Several years ago, I made a visit on Christmas morning to a parishioner who was in an assisted living home. He had a debilitating neurological disease that gradually impaired his speech. In his youth he sang professionally. Now he struggled to speak a single word.
As I entered his little room, I saw him sitting alone in his wheelchair. It was such a sad sight. I put on my best smile, wished him a Merry Christmas, and pulled a chair by his side. I then asked him, “How are you doing this Christmas morning?” And with this, he began the work of forming a word. As I sat waiting for his response, I wondered what he’d say and if I’d be able to understand it. Finally, he was able to give me his reply, and he simply said, “Blessed.”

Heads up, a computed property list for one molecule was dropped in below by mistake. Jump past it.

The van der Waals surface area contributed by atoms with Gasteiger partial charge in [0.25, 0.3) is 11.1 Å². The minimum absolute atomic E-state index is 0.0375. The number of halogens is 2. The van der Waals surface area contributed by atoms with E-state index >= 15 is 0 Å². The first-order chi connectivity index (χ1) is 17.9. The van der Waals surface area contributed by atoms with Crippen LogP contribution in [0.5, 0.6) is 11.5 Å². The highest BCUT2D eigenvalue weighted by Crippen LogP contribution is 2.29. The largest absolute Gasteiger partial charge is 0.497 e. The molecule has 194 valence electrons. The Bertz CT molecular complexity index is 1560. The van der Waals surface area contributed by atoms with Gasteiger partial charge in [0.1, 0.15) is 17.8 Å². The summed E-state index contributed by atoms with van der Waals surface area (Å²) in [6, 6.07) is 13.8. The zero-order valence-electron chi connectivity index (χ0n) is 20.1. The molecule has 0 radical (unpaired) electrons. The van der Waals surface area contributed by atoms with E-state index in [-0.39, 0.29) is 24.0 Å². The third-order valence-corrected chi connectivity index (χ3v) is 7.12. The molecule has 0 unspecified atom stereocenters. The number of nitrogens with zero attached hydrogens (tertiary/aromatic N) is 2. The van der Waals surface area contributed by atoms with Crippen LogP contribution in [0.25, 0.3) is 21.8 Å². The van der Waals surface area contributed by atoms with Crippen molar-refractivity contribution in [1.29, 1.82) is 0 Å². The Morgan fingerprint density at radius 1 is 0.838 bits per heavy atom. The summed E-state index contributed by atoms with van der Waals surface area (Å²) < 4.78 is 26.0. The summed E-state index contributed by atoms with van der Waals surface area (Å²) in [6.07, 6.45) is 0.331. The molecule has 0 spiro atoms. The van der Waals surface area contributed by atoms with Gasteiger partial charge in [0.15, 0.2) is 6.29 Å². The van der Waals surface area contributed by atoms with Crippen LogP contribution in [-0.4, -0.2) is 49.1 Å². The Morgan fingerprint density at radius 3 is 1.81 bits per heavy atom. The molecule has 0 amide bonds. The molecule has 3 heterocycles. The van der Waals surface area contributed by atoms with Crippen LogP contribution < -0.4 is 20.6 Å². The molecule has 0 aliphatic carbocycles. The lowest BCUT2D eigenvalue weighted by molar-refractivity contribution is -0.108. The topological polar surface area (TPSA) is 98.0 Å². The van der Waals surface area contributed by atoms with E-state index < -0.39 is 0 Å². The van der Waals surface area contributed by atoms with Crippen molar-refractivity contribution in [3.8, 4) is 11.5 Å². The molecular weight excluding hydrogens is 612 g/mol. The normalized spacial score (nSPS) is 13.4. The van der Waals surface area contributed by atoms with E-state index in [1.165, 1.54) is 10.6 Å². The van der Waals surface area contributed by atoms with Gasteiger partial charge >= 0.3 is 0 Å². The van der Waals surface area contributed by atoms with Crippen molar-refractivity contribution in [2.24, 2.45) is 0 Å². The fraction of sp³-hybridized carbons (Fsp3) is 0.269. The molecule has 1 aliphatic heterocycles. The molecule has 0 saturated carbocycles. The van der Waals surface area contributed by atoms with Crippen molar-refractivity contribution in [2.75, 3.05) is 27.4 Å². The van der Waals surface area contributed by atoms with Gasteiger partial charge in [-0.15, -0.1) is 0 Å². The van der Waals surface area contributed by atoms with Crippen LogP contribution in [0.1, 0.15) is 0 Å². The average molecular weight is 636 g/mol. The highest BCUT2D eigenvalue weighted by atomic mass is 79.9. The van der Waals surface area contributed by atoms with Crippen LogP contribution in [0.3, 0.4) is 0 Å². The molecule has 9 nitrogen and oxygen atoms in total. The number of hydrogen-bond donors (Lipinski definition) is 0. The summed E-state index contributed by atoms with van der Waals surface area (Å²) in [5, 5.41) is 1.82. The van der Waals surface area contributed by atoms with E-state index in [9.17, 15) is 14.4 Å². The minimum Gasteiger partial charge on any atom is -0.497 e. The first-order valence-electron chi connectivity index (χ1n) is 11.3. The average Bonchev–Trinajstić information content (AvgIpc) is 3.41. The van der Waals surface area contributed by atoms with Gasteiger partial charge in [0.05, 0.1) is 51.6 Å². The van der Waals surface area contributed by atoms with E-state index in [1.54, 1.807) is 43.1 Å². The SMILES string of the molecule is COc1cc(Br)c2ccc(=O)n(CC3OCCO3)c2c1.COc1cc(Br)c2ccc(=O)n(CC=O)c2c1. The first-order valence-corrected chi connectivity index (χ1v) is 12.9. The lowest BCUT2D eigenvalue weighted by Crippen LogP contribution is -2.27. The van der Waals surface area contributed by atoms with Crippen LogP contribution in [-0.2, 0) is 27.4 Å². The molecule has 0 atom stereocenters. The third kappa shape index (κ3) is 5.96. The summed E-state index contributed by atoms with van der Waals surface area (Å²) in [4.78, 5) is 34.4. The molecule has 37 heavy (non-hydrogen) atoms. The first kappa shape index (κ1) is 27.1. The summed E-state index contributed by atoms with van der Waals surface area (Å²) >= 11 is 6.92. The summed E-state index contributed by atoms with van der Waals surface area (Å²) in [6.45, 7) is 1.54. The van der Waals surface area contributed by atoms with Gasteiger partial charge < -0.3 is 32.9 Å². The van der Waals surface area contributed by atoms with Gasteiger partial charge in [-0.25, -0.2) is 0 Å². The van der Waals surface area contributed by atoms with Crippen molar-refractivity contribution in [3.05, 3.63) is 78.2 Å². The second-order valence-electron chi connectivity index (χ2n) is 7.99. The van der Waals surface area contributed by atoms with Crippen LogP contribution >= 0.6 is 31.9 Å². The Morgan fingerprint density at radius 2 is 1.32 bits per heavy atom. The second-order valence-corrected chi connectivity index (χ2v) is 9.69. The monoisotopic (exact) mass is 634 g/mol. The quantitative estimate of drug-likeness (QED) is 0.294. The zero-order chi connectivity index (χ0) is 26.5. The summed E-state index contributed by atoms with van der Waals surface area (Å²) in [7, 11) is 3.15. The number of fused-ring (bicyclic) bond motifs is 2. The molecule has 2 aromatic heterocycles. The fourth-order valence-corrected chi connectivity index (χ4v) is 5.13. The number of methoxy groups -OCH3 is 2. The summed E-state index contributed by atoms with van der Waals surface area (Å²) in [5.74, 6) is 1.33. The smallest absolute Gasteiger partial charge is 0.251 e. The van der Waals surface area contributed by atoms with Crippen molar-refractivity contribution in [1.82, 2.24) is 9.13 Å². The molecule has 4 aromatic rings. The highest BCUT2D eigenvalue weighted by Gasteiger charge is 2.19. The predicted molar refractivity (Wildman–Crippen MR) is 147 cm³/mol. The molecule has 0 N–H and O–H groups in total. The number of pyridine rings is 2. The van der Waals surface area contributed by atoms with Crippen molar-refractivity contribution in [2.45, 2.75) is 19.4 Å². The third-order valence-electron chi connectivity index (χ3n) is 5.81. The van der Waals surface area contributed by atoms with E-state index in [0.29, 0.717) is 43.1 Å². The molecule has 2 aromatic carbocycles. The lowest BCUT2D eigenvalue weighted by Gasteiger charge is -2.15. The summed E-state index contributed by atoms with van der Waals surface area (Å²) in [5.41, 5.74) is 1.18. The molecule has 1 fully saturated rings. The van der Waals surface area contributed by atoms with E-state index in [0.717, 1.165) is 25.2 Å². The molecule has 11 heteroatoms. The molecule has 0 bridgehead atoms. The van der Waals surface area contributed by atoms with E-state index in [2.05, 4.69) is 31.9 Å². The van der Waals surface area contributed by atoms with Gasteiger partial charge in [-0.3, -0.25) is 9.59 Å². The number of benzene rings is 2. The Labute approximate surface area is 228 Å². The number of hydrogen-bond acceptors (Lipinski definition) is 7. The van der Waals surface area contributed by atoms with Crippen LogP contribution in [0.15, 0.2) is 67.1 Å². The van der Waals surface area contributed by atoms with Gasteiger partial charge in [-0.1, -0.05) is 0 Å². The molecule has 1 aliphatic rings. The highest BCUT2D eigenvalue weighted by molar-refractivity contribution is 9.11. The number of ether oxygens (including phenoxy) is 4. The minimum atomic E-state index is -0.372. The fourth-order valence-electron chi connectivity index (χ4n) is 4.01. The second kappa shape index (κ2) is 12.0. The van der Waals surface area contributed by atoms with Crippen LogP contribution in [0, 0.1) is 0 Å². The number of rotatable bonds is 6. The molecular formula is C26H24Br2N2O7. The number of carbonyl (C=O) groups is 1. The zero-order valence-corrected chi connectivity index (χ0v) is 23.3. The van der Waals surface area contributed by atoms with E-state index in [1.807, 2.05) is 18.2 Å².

The disease finally took its toll, and he is no longer with us. But I often think of this morning with him and ponder what it means to be blessed. I’m realizing that too often we think of being blessed as a time when everything is going great. Instead, being blessed is more about the state of our hearts, minds, and souls, regardless of what is going on around us.
As we near Christmas, we read in scripture of an unwed girl who will soon bear a child, and it says that she is “blessed.” This doesn’t sound like the pathway to blessing! But Mary’s faith helped her feel blessed in the midst of this hardship, just as it had with the man I visited one Christmas morning.